First, it is necessary to understand that in Missouri, punitive damages are limited to either $500,000 or five times the net amount of the judgment.  R.S.Mo. 510.265.  (If that seems like it violates basic Constitutional principles, like equal protection and due process, that’s because it does.  But unfortunately—for the time being, anyway—the Missouri Supreme Court disagrees.)  And the Missouri General Assembly has gone one step further, allowing the judge to reduce the jury’s punitive-damages award (called “remittitur”).  R.S.Mo. 510.263.  Fortunately, Missouri judges also have the power to increase the punitive damages, too, under the same statute (called “additur”).

Second, it’s also important to understand that the victim/plaintiff still can’t take home all of that money—before even considering taxes.  That’s because under R.S.Mo. 537.675, the state gets fifty percent (50%) of the punitive damages, which goes to the Missouri Tort Victims’ Compensation Fund (calculated after attorneys’ fees and expenses are deducted).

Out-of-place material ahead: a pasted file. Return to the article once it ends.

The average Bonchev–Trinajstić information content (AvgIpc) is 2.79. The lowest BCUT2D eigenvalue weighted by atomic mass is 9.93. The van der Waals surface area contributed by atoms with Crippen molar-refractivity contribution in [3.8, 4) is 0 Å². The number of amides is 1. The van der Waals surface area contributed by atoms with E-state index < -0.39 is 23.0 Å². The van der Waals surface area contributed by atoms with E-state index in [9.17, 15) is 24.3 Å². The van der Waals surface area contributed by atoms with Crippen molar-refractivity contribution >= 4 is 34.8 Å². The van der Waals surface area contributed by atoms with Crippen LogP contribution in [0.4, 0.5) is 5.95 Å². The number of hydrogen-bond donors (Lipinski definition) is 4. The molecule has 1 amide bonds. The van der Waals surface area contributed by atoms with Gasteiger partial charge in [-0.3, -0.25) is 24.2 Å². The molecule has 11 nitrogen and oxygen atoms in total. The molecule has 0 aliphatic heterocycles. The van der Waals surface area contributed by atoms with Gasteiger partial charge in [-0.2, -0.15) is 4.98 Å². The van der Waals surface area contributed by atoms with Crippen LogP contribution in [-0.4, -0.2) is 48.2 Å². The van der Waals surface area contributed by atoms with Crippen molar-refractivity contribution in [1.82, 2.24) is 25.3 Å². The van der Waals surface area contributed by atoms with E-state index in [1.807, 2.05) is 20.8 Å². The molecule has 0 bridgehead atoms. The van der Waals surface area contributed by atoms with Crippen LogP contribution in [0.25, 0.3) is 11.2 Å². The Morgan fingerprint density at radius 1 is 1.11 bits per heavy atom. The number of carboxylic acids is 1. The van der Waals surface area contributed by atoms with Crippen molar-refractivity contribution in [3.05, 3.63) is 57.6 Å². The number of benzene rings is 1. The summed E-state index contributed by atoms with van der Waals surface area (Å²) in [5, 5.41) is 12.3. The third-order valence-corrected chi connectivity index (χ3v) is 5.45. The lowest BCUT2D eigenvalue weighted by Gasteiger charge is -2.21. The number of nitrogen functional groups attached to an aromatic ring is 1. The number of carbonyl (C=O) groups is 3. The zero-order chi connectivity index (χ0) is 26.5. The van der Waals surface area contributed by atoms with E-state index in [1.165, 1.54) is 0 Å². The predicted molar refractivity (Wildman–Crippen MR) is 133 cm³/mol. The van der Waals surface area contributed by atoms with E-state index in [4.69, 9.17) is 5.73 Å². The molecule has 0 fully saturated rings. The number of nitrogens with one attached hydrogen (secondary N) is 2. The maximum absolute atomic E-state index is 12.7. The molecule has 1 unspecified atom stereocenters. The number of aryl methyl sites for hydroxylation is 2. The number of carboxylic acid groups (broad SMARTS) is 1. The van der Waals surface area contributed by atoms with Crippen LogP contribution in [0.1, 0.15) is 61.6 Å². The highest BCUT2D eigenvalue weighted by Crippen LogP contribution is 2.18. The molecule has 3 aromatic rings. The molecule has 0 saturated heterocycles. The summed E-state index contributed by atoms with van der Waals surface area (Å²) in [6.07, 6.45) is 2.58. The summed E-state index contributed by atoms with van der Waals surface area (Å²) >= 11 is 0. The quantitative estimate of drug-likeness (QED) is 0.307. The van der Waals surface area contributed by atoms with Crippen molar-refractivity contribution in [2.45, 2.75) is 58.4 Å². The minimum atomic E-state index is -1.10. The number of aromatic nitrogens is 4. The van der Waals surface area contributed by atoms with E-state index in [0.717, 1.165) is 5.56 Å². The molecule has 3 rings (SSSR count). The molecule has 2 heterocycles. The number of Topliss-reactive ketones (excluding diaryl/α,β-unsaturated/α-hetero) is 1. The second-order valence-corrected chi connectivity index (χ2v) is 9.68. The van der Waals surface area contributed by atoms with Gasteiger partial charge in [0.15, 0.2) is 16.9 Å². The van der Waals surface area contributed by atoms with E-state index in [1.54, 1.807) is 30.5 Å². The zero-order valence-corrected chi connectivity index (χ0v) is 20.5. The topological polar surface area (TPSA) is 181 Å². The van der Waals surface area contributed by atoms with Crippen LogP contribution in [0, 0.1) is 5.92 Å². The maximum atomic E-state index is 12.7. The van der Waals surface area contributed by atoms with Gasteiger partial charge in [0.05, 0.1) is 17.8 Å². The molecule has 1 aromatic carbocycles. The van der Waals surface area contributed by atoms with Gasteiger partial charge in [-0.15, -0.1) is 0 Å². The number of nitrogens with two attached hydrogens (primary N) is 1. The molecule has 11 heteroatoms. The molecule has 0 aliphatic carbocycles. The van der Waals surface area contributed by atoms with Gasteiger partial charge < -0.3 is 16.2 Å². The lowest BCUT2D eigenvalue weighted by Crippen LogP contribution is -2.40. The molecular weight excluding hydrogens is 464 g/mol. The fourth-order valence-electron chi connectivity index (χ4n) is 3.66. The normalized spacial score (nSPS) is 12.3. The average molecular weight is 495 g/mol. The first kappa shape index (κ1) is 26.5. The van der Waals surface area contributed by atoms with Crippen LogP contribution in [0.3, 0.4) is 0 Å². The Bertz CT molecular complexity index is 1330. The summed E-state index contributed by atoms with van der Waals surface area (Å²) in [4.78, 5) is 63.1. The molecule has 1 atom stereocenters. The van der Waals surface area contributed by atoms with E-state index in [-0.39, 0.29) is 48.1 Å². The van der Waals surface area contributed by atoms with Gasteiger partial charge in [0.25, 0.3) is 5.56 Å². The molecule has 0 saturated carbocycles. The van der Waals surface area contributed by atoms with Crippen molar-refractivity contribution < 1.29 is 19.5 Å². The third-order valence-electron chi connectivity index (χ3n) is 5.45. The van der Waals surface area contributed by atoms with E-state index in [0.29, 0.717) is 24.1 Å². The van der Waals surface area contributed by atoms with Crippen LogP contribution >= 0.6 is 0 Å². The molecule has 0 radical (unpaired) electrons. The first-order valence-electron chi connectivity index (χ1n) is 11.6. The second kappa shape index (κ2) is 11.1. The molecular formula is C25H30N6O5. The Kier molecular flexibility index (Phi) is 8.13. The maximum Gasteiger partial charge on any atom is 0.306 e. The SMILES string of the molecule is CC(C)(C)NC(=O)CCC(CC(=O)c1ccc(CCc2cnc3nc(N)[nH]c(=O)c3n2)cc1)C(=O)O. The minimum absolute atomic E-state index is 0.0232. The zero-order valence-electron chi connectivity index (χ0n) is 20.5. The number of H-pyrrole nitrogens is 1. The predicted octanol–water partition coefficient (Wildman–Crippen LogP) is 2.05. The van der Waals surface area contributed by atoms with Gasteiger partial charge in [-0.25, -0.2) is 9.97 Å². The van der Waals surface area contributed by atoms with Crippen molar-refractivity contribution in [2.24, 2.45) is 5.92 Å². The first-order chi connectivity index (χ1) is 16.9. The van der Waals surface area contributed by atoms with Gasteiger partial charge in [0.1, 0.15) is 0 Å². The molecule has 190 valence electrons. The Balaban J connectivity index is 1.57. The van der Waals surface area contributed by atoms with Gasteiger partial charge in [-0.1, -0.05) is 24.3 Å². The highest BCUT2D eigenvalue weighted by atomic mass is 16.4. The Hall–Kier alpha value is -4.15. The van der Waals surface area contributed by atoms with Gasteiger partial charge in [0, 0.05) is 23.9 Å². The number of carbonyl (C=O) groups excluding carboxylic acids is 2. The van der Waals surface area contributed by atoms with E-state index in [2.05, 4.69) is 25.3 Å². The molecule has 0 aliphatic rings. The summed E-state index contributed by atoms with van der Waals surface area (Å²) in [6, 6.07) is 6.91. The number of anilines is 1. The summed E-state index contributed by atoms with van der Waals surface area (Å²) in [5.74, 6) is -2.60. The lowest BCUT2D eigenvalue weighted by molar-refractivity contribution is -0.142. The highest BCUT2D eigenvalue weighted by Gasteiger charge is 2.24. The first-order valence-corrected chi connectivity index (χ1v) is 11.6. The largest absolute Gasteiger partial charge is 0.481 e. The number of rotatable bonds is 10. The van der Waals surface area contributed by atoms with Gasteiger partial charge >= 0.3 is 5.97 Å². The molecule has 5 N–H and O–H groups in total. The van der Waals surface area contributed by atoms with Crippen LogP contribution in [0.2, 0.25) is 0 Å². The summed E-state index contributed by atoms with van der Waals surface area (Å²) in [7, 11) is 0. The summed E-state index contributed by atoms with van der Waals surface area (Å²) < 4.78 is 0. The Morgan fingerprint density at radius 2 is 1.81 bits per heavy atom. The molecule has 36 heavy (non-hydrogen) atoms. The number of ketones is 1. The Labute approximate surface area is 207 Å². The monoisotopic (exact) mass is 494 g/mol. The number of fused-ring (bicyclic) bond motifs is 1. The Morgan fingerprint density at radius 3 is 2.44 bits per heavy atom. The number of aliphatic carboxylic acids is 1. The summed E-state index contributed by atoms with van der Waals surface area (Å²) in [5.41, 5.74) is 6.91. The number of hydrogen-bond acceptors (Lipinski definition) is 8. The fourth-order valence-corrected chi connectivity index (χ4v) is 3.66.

Now, after all of those reductions and deductions, whatever punitive damages reach the victim/plaintiff are taxable as “other income” on federal income tax returns.  It doesn’t matter if those punitive damages relate to physical injuries, damage to property, or anything else.  They are taxable.

Posted in Assault, Assault, Battery, Battery, Business, Damages, Emotional Injury, Head Injury, Interest Income, Litigation, Lost Wages, Missouri, Personal Injury, Physical Injury, Punitive Damages, Settlement | Tagged , , , , | Comments Off on Taxation of Lawsuit Settlements

State of Kansas v. Stevenson: The Supreme Court of Kansas rules that the odor of alcohol, alone, does not establish the probable cause needed to search a vehicle